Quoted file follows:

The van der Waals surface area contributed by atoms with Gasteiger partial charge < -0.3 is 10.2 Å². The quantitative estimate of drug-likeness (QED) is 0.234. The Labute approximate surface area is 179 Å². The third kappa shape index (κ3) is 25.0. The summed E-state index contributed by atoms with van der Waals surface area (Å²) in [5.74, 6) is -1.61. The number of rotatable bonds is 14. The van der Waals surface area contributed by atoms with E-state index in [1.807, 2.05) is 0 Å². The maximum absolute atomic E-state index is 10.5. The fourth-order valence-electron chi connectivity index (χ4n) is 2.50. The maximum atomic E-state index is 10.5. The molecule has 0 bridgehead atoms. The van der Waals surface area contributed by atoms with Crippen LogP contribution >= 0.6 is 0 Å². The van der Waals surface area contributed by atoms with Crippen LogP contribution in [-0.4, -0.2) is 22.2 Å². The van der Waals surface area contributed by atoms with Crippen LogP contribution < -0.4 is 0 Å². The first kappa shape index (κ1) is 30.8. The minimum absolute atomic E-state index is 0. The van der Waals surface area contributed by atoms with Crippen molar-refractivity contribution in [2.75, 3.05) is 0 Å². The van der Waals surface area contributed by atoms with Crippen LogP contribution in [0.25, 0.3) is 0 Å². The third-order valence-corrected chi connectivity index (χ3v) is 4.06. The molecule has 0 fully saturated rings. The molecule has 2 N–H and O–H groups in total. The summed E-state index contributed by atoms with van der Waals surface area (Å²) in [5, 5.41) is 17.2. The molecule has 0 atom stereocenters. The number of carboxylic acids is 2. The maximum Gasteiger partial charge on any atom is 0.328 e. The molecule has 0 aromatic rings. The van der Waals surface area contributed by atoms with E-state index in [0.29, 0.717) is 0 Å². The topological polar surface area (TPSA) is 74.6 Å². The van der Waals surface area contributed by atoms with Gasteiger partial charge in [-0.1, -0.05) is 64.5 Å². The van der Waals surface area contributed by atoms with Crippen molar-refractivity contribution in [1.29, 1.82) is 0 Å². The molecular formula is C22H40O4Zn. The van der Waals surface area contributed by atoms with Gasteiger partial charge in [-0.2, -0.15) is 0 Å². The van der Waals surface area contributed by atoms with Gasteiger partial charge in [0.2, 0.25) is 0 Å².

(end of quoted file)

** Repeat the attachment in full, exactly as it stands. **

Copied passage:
The van der Waals surface area contributed by atoms with Gasteiger partial charge < -0.3 is 10.2 Å². The quantitative estimate of drug-likeness (QED) is 0.234. The Labute approximate surface area is 179 Å². The third kappa shape index (κ3) is 25.0. The summed E-state index contributed by atoms with van der Waals surface area (Å²) in [5.74, 6) is -1.61. The number of rotatable bonds is 14. The van der Waals surface area contributed by atoms with E-state index in [1.807, 2.05) is 0 Å². The maximum absolute atomic E-state index is 10.5. The fourth-order valence-electron chi connectivity index (χ4n) is 2.50. The maximum atomic E-state index is 10.5. The molecule has 0 bridgehead atoms. The van der Waals surface area contributed by atoms with Crippen LogP contribution >= 0.6 is 0 Å². The van der Waals surface area contributed by atoms with Crippen LogP contribution in [-0.4, -0.2) is 22.2 Å². The van der Waals surface area contributed by atoms with Crippen LogP contribution < -0.4 is 0 Å². The first kappa shape index (κ1) is 30.8. The minimum absolute atomic E-state index is 0. The van der Waals surface area contributed by atoms with Crippen molar-refractivity contribution in [2.75, 3.05) is 0 Å². The van der Waals surface area contributed by atoms with Crippen LogP contribution in [0.25, 0.3) is 0 Å². The third-order valence-corrected chi connectivity index (χ3v) is 4.06. The molecule has 0 fully saturated rings. The molecule has 2 N–H and O–H groups in total. The summed E-state index contributed by atoms with van der Waals surface area (Å²) in [5, 5.41) is 17.2. The molecule has 0 atom stereocenters. The number of carboxylic acids is 2. The maximum Gasteiger partial charge on any atom is 0.328 e. The molecule has 0 aromatic rings. The van der Waals surface area contributed by atoms with E-state index in [0.29, 0.717) is 0 Å². The topological polar surface area (TPSA) is 74.6 Å². The van der Waals surface area contributed by atoms with Gasteiger partial charge in [-0.1, -0.05) is 64.5 Å². The van der Waals surface area contributed by atoms with Crippen molar-refractivity contribution in [1.29, 1.82) is 0 Å². The molecular formula is C22H40O4Zn. The van der Waals surface area contributed by atoms with Gasteiger partial charge in [-0.2, -0.15) is 0 Å². The van der Waals surface area contributed by atoms with Gasteiger partial charge in [0.2, 0.25) is 0 Å².